At f/2.8, this lens performs extremely well in the middle of the frame across the entire focal length range. That said, on our test lens, I’ll call 70mm the softest (followed closely by 35mm) and explain why with a look at the f/2.8 and f/4 image quality results compared to each focal length using the site’s image quality tool. Even stopped down by just 1/3 stop to f/3.2.

At f/4, this lens is razor sharp in the center at all focal lengths. At f/5.6 and f/4, you will not notice a difference in the outcomes.

Vignetting

Vignetting is quite pronounced at 24mm, with the edges appearing 2/3 of a stop darker than the image center and stopping down to f/5.6 helps reduce these dark corners into corners that are only 1/3 of a stop darker than the image center. At 70mm vignetting is more like 1/4 of a stop in the corners and stopping down to f/5.6 reduces this effect to about 1/7 of a stop darker in the corners.

Chromatic Aberration

While chromatic aberrations are prominent throughout the entire focus range, it is generally described as being acceptable in most cases when stopped down even to f/16 or f/22. The corners are much more noticeable than the center when zooming in on areas of contrast however this could be due to field curvature issues where straight lines towards the edges appear to curve towards the center. Although distortion can vary from shot to shot, it is typically described as being quite pronounced at the 24mm focal length and for this reason it should be kept in mind that architectural shots at this particular focal length could appear slightly warped.

Distortion

Another common feature of a zoom lens is linear distortion. At the wide end, this lens exhibits mild mustache/wave distor- tion. When the lens is zoomed in, the distortion transitions to almost no distortion from 28-30mm and then quickly increases in pincushion distortion at 35mm. The amount of pincushion distortion increases as you get closer to 70mm.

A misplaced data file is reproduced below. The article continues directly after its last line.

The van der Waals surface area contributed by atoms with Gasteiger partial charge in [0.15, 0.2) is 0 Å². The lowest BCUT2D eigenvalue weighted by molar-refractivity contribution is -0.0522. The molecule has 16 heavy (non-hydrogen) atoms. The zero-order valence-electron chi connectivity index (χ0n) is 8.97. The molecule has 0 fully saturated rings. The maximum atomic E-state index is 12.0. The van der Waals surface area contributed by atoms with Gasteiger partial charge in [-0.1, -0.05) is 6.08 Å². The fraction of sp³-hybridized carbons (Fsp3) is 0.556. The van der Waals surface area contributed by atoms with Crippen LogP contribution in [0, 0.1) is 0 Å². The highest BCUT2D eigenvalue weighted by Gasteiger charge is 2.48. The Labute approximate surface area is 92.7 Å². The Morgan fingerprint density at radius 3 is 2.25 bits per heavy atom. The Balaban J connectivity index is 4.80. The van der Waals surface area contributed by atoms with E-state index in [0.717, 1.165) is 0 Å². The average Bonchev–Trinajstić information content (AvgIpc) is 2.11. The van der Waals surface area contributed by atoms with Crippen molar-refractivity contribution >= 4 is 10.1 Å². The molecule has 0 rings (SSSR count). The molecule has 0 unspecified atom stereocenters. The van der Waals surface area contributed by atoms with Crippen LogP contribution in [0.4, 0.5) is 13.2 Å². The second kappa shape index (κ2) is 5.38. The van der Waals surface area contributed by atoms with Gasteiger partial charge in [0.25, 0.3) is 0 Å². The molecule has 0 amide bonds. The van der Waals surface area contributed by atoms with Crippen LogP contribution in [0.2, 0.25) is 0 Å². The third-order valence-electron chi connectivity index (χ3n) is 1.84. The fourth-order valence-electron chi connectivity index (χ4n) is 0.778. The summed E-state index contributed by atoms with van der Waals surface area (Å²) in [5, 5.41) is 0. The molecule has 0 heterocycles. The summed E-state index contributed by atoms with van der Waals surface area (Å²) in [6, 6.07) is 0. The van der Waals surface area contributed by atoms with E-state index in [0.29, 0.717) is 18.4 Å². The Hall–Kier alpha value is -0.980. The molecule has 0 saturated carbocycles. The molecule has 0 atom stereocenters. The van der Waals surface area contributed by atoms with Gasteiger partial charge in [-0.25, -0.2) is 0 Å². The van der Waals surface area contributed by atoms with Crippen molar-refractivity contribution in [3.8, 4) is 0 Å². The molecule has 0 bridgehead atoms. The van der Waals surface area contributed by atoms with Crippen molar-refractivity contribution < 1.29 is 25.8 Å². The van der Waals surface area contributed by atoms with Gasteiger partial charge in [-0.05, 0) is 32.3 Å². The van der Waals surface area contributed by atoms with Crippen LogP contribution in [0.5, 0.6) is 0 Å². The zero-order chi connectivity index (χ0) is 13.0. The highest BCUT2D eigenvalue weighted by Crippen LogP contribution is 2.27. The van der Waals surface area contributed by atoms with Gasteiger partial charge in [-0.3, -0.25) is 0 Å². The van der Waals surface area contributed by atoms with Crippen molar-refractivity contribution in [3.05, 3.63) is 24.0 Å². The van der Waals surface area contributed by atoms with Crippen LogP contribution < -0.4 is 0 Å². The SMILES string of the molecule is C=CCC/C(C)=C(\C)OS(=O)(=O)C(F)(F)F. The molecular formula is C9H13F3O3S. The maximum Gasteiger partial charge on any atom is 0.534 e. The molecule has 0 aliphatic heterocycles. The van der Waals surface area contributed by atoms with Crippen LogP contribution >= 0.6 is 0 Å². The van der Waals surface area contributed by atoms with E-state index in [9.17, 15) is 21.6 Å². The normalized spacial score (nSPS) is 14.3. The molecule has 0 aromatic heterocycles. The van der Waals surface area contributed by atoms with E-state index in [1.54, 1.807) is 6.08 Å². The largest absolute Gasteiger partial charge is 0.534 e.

Geometric distortion makes framing certain situations with straight lines, such as a flat horizon over the sea, difficult because there are no parallel lines to the viewfinder or viewfinder gridlines. The use of electronic levels on cameras with built-in sensors has gotten rid of this problem for most photographers.

Image Quality

This lens had the highest minimum focus distance of any previous 645 lenses, with a focusing range from 0.5m to 1.1m. The wide constant-maximum aperture is also quite useful, but a premium grade lens must produce excellent picture quality in order to succeed in the market. Image sharpness is important, and an f/2.8 lens is used because that widest aperture needs to be utilized. As a result, good f/2.8 image clarity is essential . This lens has this characteristic, thankfully.

Bokeh

While the bokeh quality which renders out of focus backgrounds into smooth and creamy looking areas is very good, its circular shape starts becoming noticeably rounded when stopped down to f/16 or f/22. This could be due to field curvature issues where straight lines towards the edges begin to curve towards the center while within close range, but stopping down helps to improve performance in this regard. It’s also worth noting that flare and ghosting may become an issue with bright lights sources entering into frame, such as the sun.

How Does The Sony FE 24-70mm F2.8 GM Score? 

Below are the lens metric scores we’ve measured for this specific lens: 

  • Performance and Image Quality: 9/10
  • Features: 8/10
  • Bokeh: 9/10
  • Build Quality: 10/10
  • AutoFocus Quality: 8.5/10
  • Handling: 7/10
  • Value: 9/10

Sony FE 24-70mm F2.8 GM Pros and Cons

Below are some of the pros and cons regarding this lens. 

Pros: 

  • Compatible with all Sony E-mount cameras
  • Strong build quality
  • Sharp contrast
  • Good image quality
  • Good bokeh

Cons: 

  • Premium price point
  • Large lens can make it harder to handle
  • Slight distortion
  • Not ideal performance at 24mm

Our Verdict

Sony has a long history of making great cameras, especially in terms of sensor development. Prior to their lenses, Sony made a name for itself as a camera manufacturer and particularly for its sensor technology. Many serious photographers who used Sony cameras opted to use Canon adapters. An adapted lens is no longer the best option in the 24-70mm range at least. The Sony FE 24-70mm f/2.8 GM Lens is superior to the Canon and Nikon lenses currently available thanks to its built-in image stabilization and native compatibility with the Sony E-mount system, making it now by far the finest choice.